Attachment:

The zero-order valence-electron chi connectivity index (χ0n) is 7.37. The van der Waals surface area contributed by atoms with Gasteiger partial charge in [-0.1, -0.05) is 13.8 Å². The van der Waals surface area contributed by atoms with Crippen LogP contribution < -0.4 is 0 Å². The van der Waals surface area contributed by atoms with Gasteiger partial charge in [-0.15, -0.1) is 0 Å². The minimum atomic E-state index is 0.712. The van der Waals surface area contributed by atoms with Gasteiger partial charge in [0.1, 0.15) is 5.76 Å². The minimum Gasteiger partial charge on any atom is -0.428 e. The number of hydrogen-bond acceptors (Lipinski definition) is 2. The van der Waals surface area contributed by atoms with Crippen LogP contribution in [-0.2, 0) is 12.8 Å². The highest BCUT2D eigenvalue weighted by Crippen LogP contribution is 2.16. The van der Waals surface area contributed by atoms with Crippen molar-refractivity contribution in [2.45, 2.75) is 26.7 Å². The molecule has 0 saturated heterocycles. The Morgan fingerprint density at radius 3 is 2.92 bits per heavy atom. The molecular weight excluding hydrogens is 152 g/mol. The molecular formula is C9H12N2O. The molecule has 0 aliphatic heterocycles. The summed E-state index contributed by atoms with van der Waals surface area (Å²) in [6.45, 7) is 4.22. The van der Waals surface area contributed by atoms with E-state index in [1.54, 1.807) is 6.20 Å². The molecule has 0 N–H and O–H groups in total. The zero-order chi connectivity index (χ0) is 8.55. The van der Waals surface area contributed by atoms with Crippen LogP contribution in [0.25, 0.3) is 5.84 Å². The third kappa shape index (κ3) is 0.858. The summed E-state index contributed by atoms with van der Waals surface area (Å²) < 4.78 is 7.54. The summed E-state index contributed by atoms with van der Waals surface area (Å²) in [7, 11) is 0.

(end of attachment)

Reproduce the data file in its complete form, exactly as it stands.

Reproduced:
The zero-order valence-electron chi connectivity index (χ0n) is 7.37. The van der Waals surface area contributed by atoms with Gasteiger partial charge in [-0.1, -0.05) is 13.8 Å². The van der Waals surface area contributed by atoms with Crippen LogP contribution < -0.4 is 0 Å². The van der Waals surface area contributed by atoms with Gasteiger partial charge in [-0.15, -0.1) is 0 Å². The minimum atomic E-state index is 0.712. The van der Waals surface area contributed by atoms with Gasteiger partial charge in [0.1, 0.15) is 5.76 Å². The minimum Gasteiger partial charge on any atom is -0.428 e. The number of hydrogen-bond acceptors (Lipinski definition) is 2. The van der Waals surface area contributed by atoms with Crippen LogP contribution in [-0.2, 0) is 12.8 Å². The highest BCUT2D eigenvalue weighted by Crippen LogP contribution is 2.16. The van der Waals surface area contributed by atoms with Crippen molar-refractivity contribution in [2.45, 2.75) is 26.7 Å². The molecule has 0 saturated heterocycles. The Morgan fingerprint density at radius 3 is 2.92 bits per heavy atom. The molecular weight excluding hydrogens is 152 g/mol. The molecular formula is C9H12N2O. The molecule has 0 aliphatic heterocycles. The summed E-state index contributed by atoms with van der Waals surface area (Å²) in [6.45, 7) is 4.22. The van der Waals surface area contributed by atoms with E-state index in [1.54, 1.807) is 6.20 Å². The molecule has 0 N–H and O–H groups in total. The zero-order chi connectivity index (χ0) is 8.55. The van der Waals surface area contributed by atoms with Crippen LogP contribution in [0.25, 0.3) is 5.84 Å². The third kappa shape index (κ3) is 0.858. The summed E-state index contributed by atoms with van der Waals surface area (Å²) < 4.78 is 7.54. The summed E-state index contributed by atoms with van der Waals surface area (Å²) in [7, 11) is 0.